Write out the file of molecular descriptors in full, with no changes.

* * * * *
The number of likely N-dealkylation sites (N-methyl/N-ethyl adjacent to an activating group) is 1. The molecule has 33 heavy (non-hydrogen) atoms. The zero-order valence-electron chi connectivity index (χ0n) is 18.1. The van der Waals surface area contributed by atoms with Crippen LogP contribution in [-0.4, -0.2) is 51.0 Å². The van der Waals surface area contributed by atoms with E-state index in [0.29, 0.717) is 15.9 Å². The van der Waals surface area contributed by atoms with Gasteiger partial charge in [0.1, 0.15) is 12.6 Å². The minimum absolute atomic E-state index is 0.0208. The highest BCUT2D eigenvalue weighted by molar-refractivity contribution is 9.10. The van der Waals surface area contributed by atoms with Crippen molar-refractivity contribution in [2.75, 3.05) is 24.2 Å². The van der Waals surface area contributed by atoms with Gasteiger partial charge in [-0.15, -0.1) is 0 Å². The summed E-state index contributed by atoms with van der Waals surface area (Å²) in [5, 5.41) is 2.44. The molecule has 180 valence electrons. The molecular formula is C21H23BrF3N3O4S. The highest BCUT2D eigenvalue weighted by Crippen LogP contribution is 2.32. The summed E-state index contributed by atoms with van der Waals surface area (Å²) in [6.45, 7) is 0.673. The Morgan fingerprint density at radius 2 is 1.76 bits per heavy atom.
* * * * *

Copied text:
The number of likely N-dealkylation sites (N-methyl/N-ethyl adjacent to an activating group) is 1. The molecule has 33 heavy (non-hydrogen) atoms. The zero-order valence-electron chi connectivity index (χ0n) is 18.1. The van der Waals surface area contributed by atoms with Crippen LogP contribution in [-0.4, -0.2) is 51.0 Å². The van der Waals surface area contributed by atoms with E-state index in [0.29, 0.717) is 15.9 Å². The van der Waals surface area contributed by atoms with Gasteiger partial charge in [0.1, 0.15) is 12.6 Å². The minimum absolute atomic E-state index is 0.0208. The highest BCUT2D eigenvalue weighted by molar-refractivity contribution is 9.10. The van der Waals surface area contributed by atoms with Crippen molar-refractivity contribution in [2.75, 3.05) is 24.2 Å². The van der Waals surface area contributed by atoms with Gasteiger partial charge in [-0.15, -0.1) is 0 Å². The summed E-state index contributed by atoms with van der Waals surface area (Å²) in [5, 5.41) is 2.44. The molecule has 180 valence electrons. The molecular formula is C21H23BrF3N3O4S. The highest BCUT2D eigenvalue weighted by Crippen LogP contribution is 2.32. The summed E-state index contributed by atoms with van der Waals surface area (Å²) in [6.45, 7) is 0.673. The Morgan fingerprint density at radius 2 is 1.76 bits per heavy atom.